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Re: Active issue rdfms-graph; formal description of properties ofan RDF graph

From: Pat Hayes <phayes@ai.uwf.edu>
Date: Tue, 23 Oct 2001 17:25:55 -0500
Message-Id: <p0510104ab7fb9d7df4f5@[]>
To: Dan Connolly <connolly@w3.org>
Cc: w3c-rdfcore-wg@w3.org
>[It seems that folks have taken the lack of a reply
>from me as agreement; not so...]
>Pat Hayes wrote:
>>  >I suggest, again, the following simple abstract syntax:
>>  >
>>  >   An RDF graph is a set of triples <S, P, O>; each
>>  >   of S, P, O is a term; a term is either an absolute
>>  >   URI reference, a bNode, or a literal.
>>  >   --
>>  >http://lists.w3.org/Archives/Public/w3c-rdfcore-wg/2001Oct/0140.html
>>  >
>>  Well, I'm happy to go along with the more liberal labelling rules, to
>>  be sure. These restrictions only make life more complicated by the
>>  need to avoid exceptional cases in the model theory, closure rules,
>>  etc.. (One of the reasons why I laid out all those conditions on N
>>  and E labels was to make it easy to erase them one at a time :-)
>>  But this abstract syntax is really just N-triples,
>It's very close to N-triples... that is: N-triples is designed
>to closely model this abstract syntax, yes...
>>  and I prefer to
>>  keep the graph as a separate entity.
>This sort of graph is separate. N-triples syntax is a BNF sort
>of thing: the statements are ordered; there's whitespace
>and punctuation, etc. bNodes have a particular
>syntactic representation, etc. In the graph formalism
>I'm suggesting, the only thing we specify about
>bNodes is that they're different from absolute
>URI references and literals.
>>  >The model theory straightfowardly applies to this liberal
>>  >syntax, I believe. Regarding scope, I think it's straightforward
>>  >to treat bNodes the way local variables are treated in
>>  >traditional logical syntax: you rename them as necessary
>>  >when you merge graphs.
>>  Yes, it CAN be done that way. I think its uglier, and also it is kind
>>  of cheating, since right now we don't have anything in RDF syntax
>>  (not even in Ntriples) to specify the 'document' boundary. And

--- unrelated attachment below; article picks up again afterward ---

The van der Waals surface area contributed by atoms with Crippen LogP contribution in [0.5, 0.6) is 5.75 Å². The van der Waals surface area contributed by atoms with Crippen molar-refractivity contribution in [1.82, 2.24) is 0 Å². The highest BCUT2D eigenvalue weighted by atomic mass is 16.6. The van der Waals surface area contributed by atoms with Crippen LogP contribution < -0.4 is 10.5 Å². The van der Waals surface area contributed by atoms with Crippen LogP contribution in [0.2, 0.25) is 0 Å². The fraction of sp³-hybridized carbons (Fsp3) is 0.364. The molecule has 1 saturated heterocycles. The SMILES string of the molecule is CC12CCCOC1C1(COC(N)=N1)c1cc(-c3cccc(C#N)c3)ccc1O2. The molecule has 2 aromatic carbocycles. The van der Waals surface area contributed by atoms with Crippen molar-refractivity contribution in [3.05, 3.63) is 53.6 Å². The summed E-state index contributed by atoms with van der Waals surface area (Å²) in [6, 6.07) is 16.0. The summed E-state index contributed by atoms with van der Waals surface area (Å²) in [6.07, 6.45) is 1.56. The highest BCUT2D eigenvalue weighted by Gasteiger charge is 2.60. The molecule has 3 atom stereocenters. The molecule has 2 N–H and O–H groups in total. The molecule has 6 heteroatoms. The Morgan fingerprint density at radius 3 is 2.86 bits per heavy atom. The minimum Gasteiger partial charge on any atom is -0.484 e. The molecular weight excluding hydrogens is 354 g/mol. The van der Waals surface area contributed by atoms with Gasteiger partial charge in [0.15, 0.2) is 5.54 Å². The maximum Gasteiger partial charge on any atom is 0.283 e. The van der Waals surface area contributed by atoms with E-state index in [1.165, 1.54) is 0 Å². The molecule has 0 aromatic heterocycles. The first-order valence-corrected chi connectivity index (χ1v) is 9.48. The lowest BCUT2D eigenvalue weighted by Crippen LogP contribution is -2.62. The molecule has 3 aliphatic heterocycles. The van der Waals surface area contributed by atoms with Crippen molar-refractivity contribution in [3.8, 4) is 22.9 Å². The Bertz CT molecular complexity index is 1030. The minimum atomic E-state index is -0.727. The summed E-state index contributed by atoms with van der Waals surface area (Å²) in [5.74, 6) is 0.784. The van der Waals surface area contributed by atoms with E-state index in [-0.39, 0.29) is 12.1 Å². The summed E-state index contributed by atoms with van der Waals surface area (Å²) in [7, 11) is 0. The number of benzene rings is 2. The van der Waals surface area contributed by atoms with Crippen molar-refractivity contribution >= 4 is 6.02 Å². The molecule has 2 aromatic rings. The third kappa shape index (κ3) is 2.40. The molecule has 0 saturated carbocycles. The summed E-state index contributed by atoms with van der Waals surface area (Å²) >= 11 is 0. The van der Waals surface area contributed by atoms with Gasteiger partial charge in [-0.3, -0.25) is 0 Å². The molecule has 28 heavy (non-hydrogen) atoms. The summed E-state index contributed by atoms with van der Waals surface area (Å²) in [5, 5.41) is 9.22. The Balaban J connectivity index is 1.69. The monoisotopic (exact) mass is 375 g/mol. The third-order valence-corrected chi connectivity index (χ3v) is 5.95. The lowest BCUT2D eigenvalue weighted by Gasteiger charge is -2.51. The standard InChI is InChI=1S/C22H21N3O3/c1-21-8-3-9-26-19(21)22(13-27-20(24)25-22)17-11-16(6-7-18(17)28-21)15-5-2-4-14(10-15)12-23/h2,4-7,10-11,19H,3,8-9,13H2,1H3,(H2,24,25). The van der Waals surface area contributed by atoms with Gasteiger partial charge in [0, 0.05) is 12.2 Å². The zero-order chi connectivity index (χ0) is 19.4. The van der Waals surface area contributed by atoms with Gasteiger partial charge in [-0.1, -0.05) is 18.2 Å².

>>  remember how much trouble we had with this at the F2F?
>Yes, we do have something in RDF synatax and in n-triples
>to specify the document boundary: the document boundary

There is no syntactic marker of the boundary, which is the point. How 
do we define the merge of two documents?

>We don't have a way of putting two scopes
>into one document, but that's by design
>(or: by design limitation, as one of our issues suggests).
>And no, I don't remember how much trouble we had with
>this at the F2F; I wasn't there the 2nd day. The
>previous model theory, which was based on n-triples
>concrete syntax, worked just fine for me.

The MT works fine, but the issues of how to handle anonymous 
resources gave us incredible trouble. Maybe they shouldnt have done, 
but they did.

>Let me review the record of the 2nd day...
>It seems to come down to this:
>   Pat: the realization that I have, if I do the MT as attached
>   to the graph, then issues like scope of exist quant
>   go away becauset there are no scopes in the graph.
>   --
>If you substitute "set of triples..." as above
>for graph, the epiphany holds, no?

NO!! That's the point. The merge of two graphs is a meaningful graph, 
and the union of two sets of triples is a set of triples. But the 
document consisting of that set of triples doesnt correspond to the 
graph got by merging the graphs. The only way to describe the proper 
'merge' of two triples-documents requires us to talk explicitly of 
renaming, standardizing apart, generating names, etc. etc. ; its a 
mess. A familiar mess, but a mess nonetheless. We found a way to get 
out of the mess. Its worth being a little careful with a few 
definitions to stay out of the mess.


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Received on Tuesday, 23 October 2001 18:26:01 UTC

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